|European Case Law Identifier:||ECLI:EP:BA:2018:T013713.20180920|
|Date of decision:||20 September 2018|
|Case number:||T 0137/13|
|IPC class:||G06F 13/00|
|Language of proceedings:||EN|
|Download and more information:||
|Title of application:||A SYSTEM AND METHOD FOR ENHANCED MESSAGING AND COMMERCE|
|Applicant name:||Energetic Power Investment Limited|
|Relevant legal provisions:||
|Keywords:||Inventive step - allowing a user to experience content by selecting a playlist/webpage being experienced by another user (no Inventive step - obvious)|
Summary of Facts and Submissions
I. The appeal is against the decision of the examining division to refuse the European patent application 05739789.5 on the ground that the subject matter of claim 1 of the main and two auxiliary requests lacked novelty over D1 (US 2004/003090 A1).
II. The appellant requested that the decision of the examining division be set aside and that a patent be granted on the basis of the requests refused by the examining division.
III. Claim 1 of the main request reads:
A method comprising:
making available a status indicator (525, 550) associated with a first user, the status indicator identifying a playlist of media content being experienced by the first user at the time of said making available or identifying a webpage being experienced by the first user at the time of said making available; and
providing to a second user, via a communication program, the status indicator for display along with an identifier of the first user in a selected user list displayed to the second user, so as to enable the second user to selectively experience the media content in the playlist or the webpage by selecting the status indicator.
IV. The first auxiliary request adds to claim 1 the following text after the first instance of the "status indicator":
"indicating a status of the first user and"; and
the following text after the second instance of the "second user":
"in an instant messaging client of the second user to thereby display to the second user the identifier of the first user, the status of the first user and an identification of the playlist or the webpage".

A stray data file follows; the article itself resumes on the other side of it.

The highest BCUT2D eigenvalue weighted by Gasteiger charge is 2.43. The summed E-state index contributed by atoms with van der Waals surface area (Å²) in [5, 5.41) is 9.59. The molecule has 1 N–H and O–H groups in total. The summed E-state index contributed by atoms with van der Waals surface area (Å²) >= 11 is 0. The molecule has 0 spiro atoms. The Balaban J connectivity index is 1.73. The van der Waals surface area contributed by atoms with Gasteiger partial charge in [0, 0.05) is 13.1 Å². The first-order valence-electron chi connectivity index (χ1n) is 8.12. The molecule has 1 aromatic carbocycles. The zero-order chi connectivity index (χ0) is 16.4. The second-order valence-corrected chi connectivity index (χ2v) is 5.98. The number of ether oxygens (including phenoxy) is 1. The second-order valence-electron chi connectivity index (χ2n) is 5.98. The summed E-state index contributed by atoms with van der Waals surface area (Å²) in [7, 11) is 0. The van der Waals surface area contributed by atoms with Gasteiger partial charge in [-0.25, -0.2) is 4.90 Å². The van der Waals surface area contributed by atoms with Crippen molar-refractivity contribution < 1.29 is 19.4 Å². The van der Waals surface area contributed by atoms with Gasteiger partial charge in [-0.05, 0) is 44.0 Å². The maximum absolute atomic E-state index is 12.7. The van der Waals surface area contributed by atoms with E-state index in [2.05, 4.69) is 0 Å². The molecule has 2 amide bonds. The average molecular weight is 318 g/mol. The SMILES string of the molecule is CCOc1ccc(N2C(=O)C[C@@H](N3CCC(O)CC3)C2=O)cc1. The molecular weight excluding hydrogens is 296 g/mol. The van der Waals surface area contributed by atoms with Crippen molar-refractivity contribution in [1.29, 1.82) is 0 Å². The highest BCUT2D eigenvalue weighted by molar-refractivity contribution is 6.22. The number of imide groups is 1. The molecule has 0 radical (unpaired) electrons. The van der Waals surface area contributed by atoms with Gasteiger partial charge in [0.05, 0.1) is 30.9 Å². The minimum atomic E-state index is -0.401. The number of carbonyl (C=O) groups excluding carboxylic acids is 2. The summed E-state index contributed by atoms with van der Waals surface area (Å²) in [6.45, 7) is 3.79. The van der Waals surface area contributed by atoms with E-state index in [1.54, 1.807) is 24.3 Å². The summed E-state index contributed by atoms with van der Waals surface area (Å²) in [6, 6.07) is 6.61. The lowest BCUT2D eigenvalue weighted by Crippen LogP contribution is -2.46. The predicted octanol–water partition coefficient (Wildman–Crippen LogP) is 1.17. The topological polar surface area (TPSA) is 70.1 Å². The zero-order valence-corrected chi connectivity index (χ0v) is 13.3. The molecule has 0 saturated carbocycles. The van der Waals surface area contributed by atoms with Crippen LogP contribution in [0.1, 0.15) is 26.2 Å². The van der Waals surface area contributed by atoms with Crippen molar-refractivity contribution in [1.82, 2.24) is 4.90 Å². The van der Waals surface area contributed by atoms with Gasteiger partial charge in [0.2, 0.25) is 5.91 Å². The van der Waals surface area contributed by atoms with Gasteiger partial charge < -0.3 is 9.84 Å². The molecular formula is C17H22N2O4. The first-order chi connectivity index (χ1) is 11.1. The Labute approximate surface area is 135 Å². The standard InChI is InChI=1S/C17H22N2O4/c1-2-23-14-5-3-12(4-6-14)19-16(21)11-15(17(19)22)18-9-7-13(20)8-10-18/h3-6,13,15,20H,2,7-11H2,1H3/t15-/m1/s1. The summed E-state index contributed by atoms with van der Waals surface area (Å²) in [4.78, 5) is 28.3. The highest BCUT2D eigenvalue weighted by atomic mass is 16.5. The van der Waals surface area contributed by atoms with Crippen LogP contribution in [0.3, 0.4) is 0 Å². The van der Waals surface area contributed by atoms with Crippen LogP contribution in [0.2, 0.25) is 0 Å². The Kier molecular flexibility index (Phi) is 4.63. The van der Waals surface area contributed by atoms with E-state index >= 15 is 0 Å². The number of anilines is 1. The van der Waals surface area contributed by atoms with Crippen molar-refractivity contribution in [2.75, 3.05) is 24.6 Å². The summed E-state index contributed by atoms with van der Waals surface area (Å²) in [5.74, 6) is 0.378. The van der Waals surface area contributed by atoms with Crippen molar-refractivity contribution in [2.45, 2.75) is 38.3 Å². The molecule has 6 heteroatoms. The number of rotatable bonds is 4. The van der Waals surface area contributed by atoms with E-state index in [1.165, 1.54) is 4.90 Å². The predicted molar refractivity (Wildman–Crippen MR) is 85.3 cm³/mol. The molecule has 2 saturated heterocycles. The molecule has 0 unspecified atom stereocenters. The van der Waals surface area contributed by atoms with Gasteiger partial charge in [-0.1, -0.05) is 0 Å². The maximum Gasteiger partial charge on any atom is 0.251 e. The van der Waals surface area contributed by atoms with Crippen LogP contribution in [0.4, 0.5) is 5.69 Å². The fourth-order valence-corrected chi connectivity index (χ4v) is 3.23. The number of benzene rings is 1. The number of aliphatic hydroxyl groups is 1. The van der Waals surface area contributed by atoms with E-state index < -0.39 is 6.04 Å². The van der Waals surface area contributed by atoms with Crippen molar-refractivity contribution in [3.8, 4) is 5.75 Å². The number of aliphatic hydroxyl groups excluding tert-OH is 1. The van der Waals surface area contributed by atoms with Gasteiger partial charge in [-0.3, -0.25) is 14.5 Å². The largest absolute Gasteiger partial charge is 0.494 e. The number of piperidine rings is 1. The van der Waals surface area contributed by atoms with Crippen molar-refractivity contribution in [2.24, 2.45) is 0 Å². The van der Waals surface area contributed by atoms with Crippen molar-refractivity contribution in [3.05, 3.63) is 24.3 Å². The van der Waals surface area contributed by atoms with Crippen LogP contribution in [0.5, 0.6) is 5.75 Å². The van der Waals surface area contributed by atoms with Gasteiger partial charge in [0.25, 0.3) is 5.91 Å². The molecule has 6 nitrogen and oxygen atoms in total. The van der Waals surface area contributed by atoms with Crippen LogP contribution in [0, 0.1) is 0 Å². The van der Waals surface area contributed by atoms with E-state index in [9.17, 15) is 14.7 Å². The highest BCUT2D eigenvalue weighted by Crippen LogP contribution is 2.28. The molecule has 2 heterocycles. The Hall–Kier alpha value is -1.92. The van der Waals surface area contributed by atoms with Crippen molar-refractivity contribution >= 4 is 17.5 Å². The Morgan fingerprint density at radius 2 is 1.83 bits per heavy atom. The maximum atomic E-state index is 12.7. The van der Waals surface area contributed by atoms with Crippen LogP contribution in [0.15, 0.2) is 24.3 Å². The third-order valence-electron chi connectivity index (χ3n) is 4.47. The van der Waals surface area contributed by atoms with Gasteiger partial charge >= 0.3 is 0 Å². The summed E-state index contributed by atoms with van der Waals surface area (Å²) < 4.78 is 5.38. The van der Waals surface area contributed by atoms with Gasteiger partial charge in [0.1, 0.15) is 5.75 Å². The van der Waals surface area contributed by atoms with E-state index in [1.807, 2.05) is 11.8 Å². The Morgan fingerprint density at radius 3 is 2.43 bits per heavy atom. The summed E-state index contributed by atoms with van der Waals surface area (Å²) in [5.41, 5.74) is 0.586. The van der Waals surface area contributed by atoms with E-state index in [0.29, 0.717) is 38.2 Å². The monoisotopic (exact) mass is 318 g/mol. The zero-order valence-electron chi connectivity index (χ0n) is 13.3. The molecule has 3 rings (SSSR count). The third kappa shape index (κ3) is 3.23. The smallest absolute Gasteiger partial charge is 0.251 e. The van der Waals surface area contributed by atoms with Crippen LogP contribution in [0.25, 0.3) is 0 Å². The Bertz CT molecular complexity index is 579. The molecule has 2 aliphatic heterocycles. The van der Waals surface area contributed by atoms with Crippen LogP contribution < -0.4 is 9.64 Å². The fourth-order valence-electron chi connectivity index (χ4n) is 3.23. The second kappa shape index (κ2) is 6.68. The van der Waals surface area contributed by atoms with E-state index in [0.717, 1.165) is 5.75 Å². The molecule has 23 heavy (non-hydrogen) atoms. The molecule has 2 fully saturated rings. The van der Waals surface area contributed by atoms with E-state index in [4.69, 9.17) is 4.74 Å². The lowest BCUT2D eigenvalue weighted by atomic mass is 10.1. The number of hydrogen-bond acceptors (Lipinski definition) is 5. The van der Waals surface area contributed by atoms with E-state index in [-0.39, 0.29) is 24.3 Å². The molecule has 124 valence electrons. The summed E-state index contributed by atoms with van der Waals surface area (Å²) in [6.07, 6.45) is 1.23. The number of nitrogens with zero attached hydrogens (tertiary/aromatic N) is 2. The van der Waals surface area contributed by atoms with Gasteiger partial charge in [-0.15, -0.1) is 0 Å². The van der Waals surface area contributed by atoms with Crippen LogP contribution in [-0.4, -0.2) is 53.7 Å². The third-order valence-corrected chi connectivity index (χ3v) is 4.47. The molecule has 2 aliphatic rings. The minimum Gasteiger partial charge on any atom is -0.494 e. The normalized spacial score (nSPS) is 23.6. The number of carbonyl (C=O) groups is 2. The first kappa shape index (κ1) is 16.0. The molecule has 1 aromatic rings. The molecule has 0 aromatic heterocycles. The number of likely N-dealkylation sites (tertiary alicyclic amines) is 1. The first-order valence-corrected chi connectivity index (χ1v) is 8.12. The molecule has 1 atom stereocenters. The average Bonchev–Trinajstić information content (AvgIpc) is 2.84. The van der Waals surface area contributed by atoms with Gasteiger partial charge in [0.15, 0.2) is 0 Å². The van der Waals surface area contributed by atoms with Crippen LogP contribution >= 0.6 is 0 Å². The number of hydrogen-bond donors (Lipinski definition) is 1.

V. The second auxiliary request adds to claim 1 the word "currently" immediately before the expression "being experienced" (all instances).
VI. In the grounds of appeal, the appellant argued that:
D1 did not disclose any status indicator for display alongside an identifier of a user, where the status indicator itself identified a playlist being experienced by that user at the time that the status indicator was made available.
The playlist discussed in paragraph  of D1 was generated before any media was transmitted or played and, therefore, it could not relate to media content being experienced by the first user at the time of making available the status indicator.
Claim 1 (all requests) made it clear that the status indicator was something:
- that identified a playlist of media content or a webpage being experienced by a first user;
- for display to a second user in some form of visual icon/graphic;
- that could be selected by the second user so that he could experience the indicated playlist of media content or webpage.
The use of a status indicator as claimed had the technical effect of making it easier for users to initiate media-sharing sessions, and/or join in existing media-sharing sessions. Users could easily spot the status indicator and use it to identify playlists currently being experienced by a user and then join in on the experience without having to go through a protracted set-up process. The first user who was currently experiencing the media content did not have to set up a media sharing session in order to allow other users to share the experience; the status indicator automatically reflected what the first user was experiencing.